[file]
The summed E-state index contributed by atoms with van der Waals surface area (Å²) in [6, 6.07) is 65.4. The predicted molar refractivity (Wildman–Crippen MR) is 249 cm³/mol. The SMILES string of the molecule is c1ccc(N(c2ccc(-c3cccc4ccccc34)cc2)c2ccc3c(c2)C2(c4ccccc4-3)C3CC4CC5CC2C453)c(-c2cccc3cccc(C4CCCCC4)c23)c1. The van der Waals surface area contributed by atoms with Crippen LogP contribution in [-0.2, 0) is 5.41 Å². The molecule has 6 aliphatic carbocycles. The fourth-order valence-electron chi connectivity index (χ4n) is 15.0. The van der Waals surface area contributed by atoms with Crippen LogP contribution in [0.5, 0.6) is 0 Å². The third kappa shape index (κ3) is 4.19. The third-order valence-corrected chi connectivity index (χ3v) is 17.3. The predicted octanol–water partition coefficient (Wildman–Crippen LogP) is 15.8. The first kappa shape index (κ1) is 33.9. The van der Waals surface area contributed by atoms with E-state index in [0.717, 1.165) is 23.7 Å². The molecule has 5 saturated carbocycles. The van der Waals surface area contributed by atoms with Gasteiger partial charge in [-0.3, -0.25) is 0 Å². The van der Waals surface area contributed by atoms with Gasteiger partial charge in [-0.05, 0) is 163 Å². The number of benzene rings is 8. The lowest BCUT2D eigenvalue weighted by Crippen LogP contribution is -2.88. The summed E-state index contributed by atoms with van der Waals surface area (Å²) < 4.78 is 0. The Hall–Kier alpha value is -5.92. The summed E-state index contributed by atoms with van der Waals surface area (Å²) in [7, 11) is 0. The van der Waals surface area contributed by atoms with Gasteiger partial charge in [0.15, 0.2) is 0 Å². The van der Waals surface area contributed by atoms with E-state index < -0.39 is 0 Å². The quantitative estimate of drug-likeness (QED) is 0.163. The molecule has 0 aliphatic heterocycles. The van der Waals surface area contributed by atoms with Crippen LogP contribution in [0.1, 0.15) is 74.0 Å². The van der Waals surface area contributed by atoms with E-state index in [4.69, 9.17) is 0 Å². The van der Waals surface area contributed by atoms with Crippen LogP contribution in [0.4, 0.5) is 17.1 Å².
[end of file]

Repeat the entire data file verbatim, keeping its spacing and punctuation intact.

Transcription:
The summed E-state index contributed by atoms with van der Waals surface area (Å²) in [6, 6.07) is 65.4. The predicted molar refractivity (Wildman–Crippen MR) is 249 cm³/mol. The SMILES string of the molecule is c1ccc(N(c2ccc(-c3cccc4ccccc34)cc2)c2ccc3c(c2)C2(c4ccccc4-3)C3CC4CC5CC2C453)c(-c2cccc3cccc(C4CCCCC4)c23)c1. The van der Waals surface area contributed by atoms with Crippen LogP contribution in [-0.2, 0) is 5.41 Å². The molecule has 6 aliphatic carbocycles. The fourth-order valence-electron chi connectivity index (χ4n) is 15.0. The van der Waals surface area contributed by atoms with Crippen LogP contribution in [0.5, 0.6) is 0 Å². The third kappa shape index (κ3) is 4.19. The third-order valence-corrected chi connectivity index (χ3v) is 17.3. The predicted octanol–water partition coefficient (Wildman–Crippen LogP) is 15.8. The first kappa shape index (κ1) is 33.9. The van der Waals surface area contributed by atoms with E-state index in [0.717, 1.165) is 23.7 Å². The molecule has 5 saturated carbocycles. The van der Waals surface area contributed by atoms with Gasteiger partial charge in [-0.3, -0.25) is 0 Å². The van der Waals surface area contributed by atoms with Gasteiger partial charge in [-0.05, 0) is 163 Å². The number of benzene rings is 8. The lowest BCUT2D eigenvalue weighted by Crippen LogP contribution is -2.88. The summed E-state index contributed by atoms with van der Waals surface area (Å²) < 4.78 is 0. The Hall–Kier alpha value is -5.92. The summed E-state index contributed by atoms with van der Waals surface area (Å²) in [7, 11) is 0. The van der Waals surface area contributed by atoms with Gasteiger partial charge in [0.15, 0.2) is 0 Å². The van der Waals surface area contributed by atoms with E-state index < -0.39 is 0 Å². The quantitative estimate of drug-likeness (QED) is 0.163. The molecule has 0 aliphatic heterocycles. The van der Waals surface area contributed by atoms with Crippen LogP contribution in [0.1, 0.15) is 74.0 Å². The van der Waals surface area contributed by atoms with E-state index in [4.69, 9.17) is 0 Å². The van der Waals surface area contributed by atoms with Crippen LogP contribution in [0.4, 0.5) is 17.1 Å².